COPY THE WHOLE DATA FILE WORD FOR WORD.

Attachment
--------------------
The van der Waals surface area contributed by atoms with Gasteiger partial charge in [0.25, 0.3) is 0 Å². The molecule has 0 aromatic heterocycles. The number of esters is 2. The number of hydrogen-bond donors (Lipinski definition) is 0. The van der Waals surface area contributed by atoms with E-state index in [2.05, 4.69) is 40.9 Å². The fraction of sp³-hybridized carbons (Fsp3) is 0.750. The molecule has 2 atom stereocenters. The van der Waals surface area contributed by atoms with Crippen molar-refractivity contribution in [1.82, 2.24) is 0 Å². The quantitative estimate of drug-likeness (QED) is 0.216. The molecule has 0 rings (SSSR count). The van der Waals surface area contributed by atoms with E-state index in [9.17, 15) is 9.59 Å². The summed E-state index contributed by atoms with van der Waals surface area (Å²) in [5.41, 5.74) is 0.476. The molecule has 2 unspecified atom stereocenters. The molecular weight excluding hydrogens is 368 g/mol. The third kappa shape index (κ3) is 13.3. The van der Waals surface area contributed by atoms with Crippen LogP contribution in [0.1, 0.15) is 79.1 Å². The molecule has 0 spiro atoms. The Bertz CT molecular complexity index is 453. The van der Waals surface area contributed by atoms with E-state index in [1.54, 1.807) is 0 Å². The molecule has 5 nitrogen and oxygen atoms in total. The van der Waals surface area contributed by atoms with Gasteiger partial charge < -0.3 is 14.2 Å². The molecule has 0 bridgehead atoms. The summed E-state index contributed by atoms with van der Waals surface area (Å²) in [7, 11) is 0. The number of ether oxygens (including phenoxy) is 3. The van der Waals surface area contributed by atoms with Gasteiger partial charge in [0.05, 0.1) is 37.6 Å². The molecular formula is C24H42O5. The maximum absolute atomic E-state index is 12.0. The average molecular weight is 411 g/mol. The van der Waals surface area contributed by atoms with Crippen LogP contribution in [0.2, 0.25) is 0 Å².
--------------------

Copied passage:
The van der Waals surface area contributed by atoms with Gasteiger partial charge in [0.25, 0.3) is 0 Å². The molecule has 0 aromatic heterocycles. The number of esters is 2. The number of hydrogen-bond donors (Lipinski definition) is 0. The van der Waals surface area contributed by atoms with E-state index in [2.05, 4.69) is 40.9 Å². The fraction of sp³-hybridized carbons (Fsp3) is 0.750. The molecule has 2 atom stereocenters. The van der Waals surface area contributed by atoms with Crippen molar-refractivity contribution in [1.82, 2.24) is 0 Å². The quantitative estimate of drug-likeness (QED) is 0.216. The molecule has 0 rings (SSSR count). The van der Waals surface area contributed by atoms with E-state index in [9.17, 15) is 9.59 Å². The summed E-state index contributed by atoms with van der Waals surface area (Å²) in [5.41, 5.74) is 0.476. The molecule has 2 unspecified atom stereocenters. The molecular weight excluding hydrogens is 368 g/mol. The third kappa shape index (κ3) is 13.3. The van der Waals surface area contributed by atoms with Crippen LogP contribution in [0.1, 0.15) is 79.1 Å². The molecule has 0 spiro atoms. The Bertz CT molecular complexity index is 453. The van der Waals surface area contributed by atoms with E-state index in [1.54, 1.807) is 0 Å². The molecule has 5 nitrogen and oxygen atoms in total. The van der Waals surface area contributed by atoms with Gasteiger partial charge < -0.3 is 14.2 Å². The molecule has 0 bridgehead atoms. The summed E-state index contributed by atoms with van der Waals surface area (Å²) in [7, 11) is 0. The number of ether oxygens (including phenoxy) is 3. The van der Waals surface area contributed by atoms with Gasteiger partial charge in [0.05, 0.1) is 37.6 Å². The molecular formula is C24H42O5. The maximum absolute atomic E-state index is 12.0. The average molecular weight is 411 g/mol. The van der Waals surface area contributed by atoms with Crippen LogP contribution in [0.2, 0.25) is 0 Å².